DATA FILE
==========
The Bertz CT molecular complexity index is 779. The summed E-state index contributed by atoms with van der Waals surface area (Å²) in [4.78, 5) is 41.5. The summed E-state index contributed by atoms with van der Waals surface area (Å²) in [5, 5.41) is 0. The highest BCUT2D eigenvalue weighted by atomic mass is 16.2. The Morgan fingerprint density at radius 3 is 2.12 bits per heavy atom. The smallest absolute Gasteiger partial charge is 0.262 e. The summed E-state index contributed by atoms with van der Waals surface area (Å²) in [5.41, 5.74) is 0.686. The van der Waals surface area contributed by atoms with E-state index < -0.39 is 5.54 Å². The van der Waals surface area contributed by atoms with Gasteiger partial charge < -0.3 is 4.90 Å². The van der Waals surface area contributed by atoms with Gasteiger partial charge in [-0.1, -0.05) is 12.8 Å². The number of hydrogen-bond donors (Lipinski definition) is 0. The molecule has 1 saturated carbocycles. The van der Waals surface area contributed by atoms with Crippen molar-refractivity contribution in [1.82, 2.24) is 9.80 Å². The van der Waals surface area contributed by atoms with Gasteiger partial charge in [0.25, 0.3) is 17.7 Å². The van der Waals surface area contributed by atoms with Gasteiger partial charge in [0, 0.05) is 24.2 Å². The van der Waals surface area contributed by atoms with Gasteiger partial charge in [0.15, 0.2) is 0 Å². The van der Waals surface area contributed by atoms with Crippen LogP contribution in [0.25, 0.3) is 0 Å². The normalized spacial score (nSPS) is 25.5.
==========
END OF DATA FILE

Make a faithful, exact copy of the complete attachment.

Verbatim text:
The Bertz CT molecular complexity index is 779. The summed E-state index contributed by atoms with van der Waals surface area (Å²) in [4.78, 5) is 41.5. The summed E-state index contributed by atoms with van der Waals surface area (Å²) in [5, 5.41) is 0. The highest BCUT2D eigenvalue weighted by atomic mass is 16.2. The Morgan fingerprint density at radius 3 is 2.12 bits per heavy atom. The smallest absolute Gasteiger partial charge is 0.262 e. The summed E-state index contributed by atoms with van der Waals surface area (Å²) in [5.41, 5.74) is 0.686. The van der Waals surface area contributed by atoms with E-state index < -0.39 is 5.54 Å². The van der Waals surface area contributed by atoms with Gasteiger partial charge < -0.3 is 4.90 Å². The van der Waals surface area contributed by atoms with Gasteiger partial charge in [-0.1, -0.05) is 12.8 Å². The number of hydrogen-bond donors (Lipinski definition) is 0. The molecule has 1 saturated carbocycles. The van der Waals surface area contributed by atoms with Crippen molar-refractivity contribution in [1.82, 2.24) is 9.80 Å². The van der Waals surface area contributed by atoms with Gasteiger partial charge in [0.25, 0.3) is 17.7 Å². The van der Waals surface area contributed by atoms with Gasteiger partial charge in [0, 0.05) is 24.2 Å². The van der Waals surface area contributed by atoms with Gasteiger partial charge in [0.15, 0.2) is 0 Å². The van der Waals surface area contributed by atoms with Crippen LogP contribution in [0.25, 0.3) is 0 Å². The normalized spacial score (nSPS) is 25.5.